With elegant styling and superb performance, the Jaguar XJ confidently rivals German luxury models

The Jaguar XJ is a worthy rival to the German luxury car trio of the Mercedes S-Class, BMW 7 Series and Audi A8 thanks to its dramatic styling, composed driving dynamics and high-class cabin.

The old Jaguar XJ was considered one of the most conservative looking luxury cars, but the current car has shaken off the Gentleman's Club image thanks to its classy looks and superb driving experience.

The speed of the Jaguar XJ, combined with its low driving position, wraparound cockpit, and sharp handling mean it's the best driver's car in its class. It creates the impression that you're driving a sports car, until you look behind and see how much space there is.

However, the nimble handling of the Jaguar is one thing, for passengers in the back, some comfort is sacrificed: even in the long wheelbase models rear headroom isn't as good as that found in the Mercedes or Audi.

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Jaguar XJ 3.0 Diesel Premium Luxury

When the current Jaguar XJ (code X351) arrived in 2010, the retro looks that we were used to with the old XJ were consigned to history. The car was the first one for sale that showcased Jaguar's latest design direction, and after almost a decade on sale, it still stands out in the limousine sector.

It needed to be up to date to help it compete with its luxury car rivals. Chief among these is the Mercedes S-Class, closely followed by the Audi A8 and BMW 7 Series, while the Lexus LS is also worth considering. As the XJ offers decent driver involvement, then you might also want to consider the Porsche Panamera, which has a longer wheelbase in Executive spec, there's the Maserati Quattroporte while luxury SUVs like the Range Rover offer something different.

Revisions in 2018 saw the range trimmed back, with the biggest casualty being the supercharged Jaguar XJR performance model. The 5.0-litre V8-powered car is no longer part of the range, and in fact no current XJ is petrol powered. Instead, Jaguar's 3.0-litre V6 diesel is used, and it just comes in 296bhp guise, while all cars get an 8-speed auto gearbox and rear-wheel drive.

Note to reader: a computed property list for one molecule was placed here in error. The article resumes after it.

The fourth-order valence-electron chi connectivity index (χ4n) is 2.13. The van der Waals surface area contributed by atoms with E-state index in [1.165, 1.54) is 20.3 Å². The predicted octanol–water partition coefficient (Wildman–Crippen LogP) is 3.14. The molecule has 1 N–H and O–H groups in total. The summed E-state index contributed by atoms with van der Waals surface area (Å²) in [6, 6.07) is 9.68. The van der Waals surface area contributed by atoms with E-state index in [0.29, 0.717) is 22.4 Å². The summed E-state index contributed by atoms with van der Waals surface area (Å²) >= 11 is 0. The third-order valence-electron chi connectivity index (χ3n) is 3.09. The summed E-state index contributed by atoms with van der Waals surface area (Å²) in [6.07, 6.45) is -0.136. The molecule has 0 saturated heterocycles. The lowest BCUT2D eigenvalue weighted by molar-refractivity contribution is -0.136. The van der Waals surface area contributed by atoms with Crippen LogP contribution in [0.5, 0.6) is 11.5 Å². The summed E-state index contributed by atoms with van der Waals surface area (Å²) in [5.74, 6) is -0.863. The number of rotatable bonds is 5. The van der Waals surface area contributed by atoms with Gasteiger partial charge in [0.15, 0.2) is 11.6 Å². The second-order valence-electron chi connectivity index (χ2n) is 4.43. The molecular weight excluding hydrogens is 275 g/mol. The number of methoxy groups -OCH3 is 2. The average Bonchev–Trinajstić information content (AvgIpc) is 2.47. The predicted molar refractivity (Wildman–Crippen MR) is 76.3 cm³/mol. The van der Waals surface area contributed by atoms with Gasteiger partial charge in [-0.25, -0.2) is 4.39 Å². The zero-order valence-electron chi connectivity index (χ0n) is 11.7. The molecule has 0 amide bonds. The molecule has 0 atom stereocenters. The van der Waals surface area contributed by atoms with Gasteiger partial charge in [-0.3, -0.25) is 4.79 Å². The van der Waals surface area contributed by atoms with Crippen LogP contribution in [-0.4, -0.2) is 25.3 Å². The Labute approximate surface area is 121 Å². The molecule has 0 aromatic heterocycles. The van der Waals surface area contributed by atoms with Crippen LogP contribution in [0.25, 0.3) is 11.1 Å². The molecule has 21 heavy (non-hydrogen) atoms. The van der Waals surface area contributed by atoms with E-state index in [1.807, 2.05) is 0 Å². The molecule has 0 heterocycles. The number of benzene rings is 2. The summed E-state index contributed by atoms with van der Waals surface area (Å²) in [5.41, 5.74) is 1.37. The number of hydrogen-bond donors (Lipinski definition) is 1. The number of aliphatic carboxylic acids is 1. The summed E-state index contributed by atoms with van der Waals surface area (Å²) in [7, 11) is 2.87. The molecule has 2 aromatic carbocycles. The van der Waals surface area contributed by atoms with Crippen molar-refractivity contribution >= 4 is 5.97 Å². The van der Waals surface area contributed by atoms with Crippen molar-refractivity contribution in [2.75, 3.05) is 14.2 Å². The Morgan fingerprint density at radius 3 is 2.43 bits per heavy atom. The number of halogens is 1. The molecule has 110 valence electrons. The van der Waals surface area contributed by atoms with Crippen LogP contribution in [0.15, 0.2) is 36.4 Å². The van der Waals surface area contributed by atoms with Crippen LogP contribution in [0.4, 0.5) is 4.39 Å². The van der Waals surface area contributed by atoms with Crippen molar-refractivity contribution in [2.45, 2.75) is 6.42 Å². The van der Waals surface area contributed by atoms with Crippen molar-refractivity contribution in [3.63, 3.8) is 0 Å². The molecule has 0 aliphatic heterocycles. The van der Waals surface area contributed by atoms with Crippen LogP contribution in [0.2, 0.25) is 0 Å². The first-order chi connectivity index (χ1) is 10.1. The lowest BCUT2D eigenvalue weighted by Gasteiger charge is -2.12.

Short and long wheelbase variants are offered, with the latter commanding a premium of around £3,000 over the standard car. This gets you an extra 12.5 centimetres between the axles and an extra 12 centimetres of legroom, while most versions of the XJ can be had in SWB and LWB guises. The range currently comprises Luxury, Premium Luxury and Portfolio models which can be had in both lengths, while the R-Sport is SWB only and the h Autobiography is LWB only.

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4.6
4.6/5
Sharp steering and agile chassis makes XJ the best limo to drive, but that also means it's firmer on the road than rivals
3.1
3.1/5
All-diesel line-up isn't the most efficient, but V6 motor is most economical unit offered in the XJ
4.3
4.3/5
Swoopy styling marks out the XJ from its more upright rivals; interior is just as gorgeous too but is short on space
3.7
3.7/5
Long wheelbase versions are a must for the limo experience, but rivals offer more space
4.5
4.5/5
XJ is a very reliable car according to UK owners, and Jaguar dealers are amongst the best for service

All cars feature a panoramic glass roof, LED headlamps, 14-way heated seats and four zone climate control, while more expensive models ramp up the kit count. Go for an Autobiography, and you can add rear tables and twin 10-inch JD screens, a 1,300 Watt audio system, massaging rear seats and a surround camera system with park assist, among other items. You do pay for it, although the XJ isn't quite as pricey as some rivals. You'll find the entry point to the range starts from around £63,000, but even the top-spec Autobiography is less than £85,000, and it comes with all of the kit you could ever want.

Jaguar XJ history

It's been more than 50 years since the original Jaguar XJ was launched. The Series 1 went on to be produced for 24 years in total, with major updates in 1973 and 1979 giving it an extended life. Originally it came with a straight-six engine that had originally been seen in the XK120 and E-Type sports cars, while Jaguar's famous V12 was fitted from 1972 onwards in the Series 2. Further refinements were made for the Series 3 that arrived in 1979, and this version remained on sale until 1992.

This overlapped with its replacement, the XJ40, which arrived in 1986, and this six-cylinder car and the older V12 model were sold side-by-side for a few years. In 1994 the X300-generation arrived, and along with it came the first XJR super saloon, which was also Jag's first supercharged road car. The X300 made way for the V8-powered X308 in 1997, which again featured a supercharged XJR variant. The all-new X350 version of the XJ arrived 2003 with aluminium construction, but it still retained the retro looks inspired by the original Series 1. These disappeared when the X350 was replaced by the current car in 2010.

Last updated: 
17 Apr, 2019